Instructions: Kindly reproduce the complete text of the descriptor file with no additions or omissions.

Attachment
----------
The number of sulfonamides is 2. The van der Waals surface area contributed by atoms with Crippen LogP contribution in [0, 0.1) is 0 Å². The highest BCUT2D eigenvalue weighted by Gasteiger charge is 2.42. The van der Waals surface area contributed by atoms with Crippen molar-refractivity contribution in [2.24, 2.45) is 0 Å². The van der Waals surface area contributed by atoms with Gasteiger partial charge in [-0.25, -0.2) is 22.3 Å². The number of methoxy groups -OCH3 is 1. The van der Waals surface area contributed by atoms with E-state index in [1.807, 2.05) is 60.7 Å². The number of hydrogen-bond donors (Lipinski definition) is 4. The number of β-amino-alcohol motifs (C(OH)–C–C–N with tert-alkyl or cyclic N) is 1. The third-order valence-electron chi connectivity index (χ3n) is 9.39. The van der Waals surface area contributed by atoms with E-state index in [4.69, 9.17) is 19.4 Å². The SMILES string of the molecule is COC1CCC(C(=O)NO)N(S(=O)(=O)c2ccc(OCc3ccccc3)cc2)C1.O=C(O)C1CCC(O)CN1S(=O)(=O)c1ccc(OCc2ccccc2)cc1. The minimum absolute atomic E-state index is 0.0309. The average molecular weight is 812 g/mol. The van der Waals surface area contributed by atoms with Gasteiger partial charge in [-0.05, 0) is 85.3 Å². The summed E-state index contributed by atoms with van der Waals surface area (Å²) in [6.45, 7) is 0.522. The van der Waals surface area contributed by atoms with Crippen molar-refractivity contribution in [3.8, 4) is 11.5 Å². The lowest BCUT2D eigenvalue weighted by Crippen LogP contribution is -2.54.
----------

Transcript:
The number of sulfonamides is 2. The van der Waals surface area contributed by atoms with Crippen LogP contribution in [0, 0.1) is 0 Å². The highest BCUT2D eigenvalue weighted by Gasteiger charge is 2.42. The van der Waals surface area contributed by atoms with Crippen molar-refractivity contribution in [2.24, 2.45) is 0 Å². The van der Waals surface area contributed by atoms with Gasteiger partial charge in [-0.25, -0.2) is 22.3 Å². The number of methoxy groups -OCH3 is 1. The van der Waals surface area contributed by atoms with E-state index in [1.807, 2.05) is 60.7 Å². The number of hydrogen-bond donors (Lipinski definition) is 4. The number of β-amino-alcohol motifs (C(OH)–C–C–N with tert-alkyl or cyclic N) is 1. The third-order valence-electron chi connectivity index (χ3n) is 9.39. The van der Waals surface area contributed by atoms with E-state index in [4.69, 9.17) is 19.4 Å². The SMILES string of the molecule is COC1CCC(C(=O)NO)N(S(=O)(=O)c2ccc(OCc3ccccc3)cc2)C1.O=C(O)C1CCC(O)CN1S(=O)(=O)c1ccc(OCc2ccccc2)cc1. The minimum absolute atomic E-state index is 0.0309. The average molecular weight is 812 g/mol. The van der Waals surface area contributed by atoms with Gasteiger partial charge in [-0.05, 0) is 85.3 Å². The summed E-state index contributed by atoms with van der Waals surface area (Å²) in [6.45, 7) is 0.522. The van der Waals surface area contributed by atoms with Crippen molar-refractivity contribution in [3.8, 4) is 11.5 Å². The lowest BCUT2D eigenvalue weighted by Crippen LogP contribution is -2.54.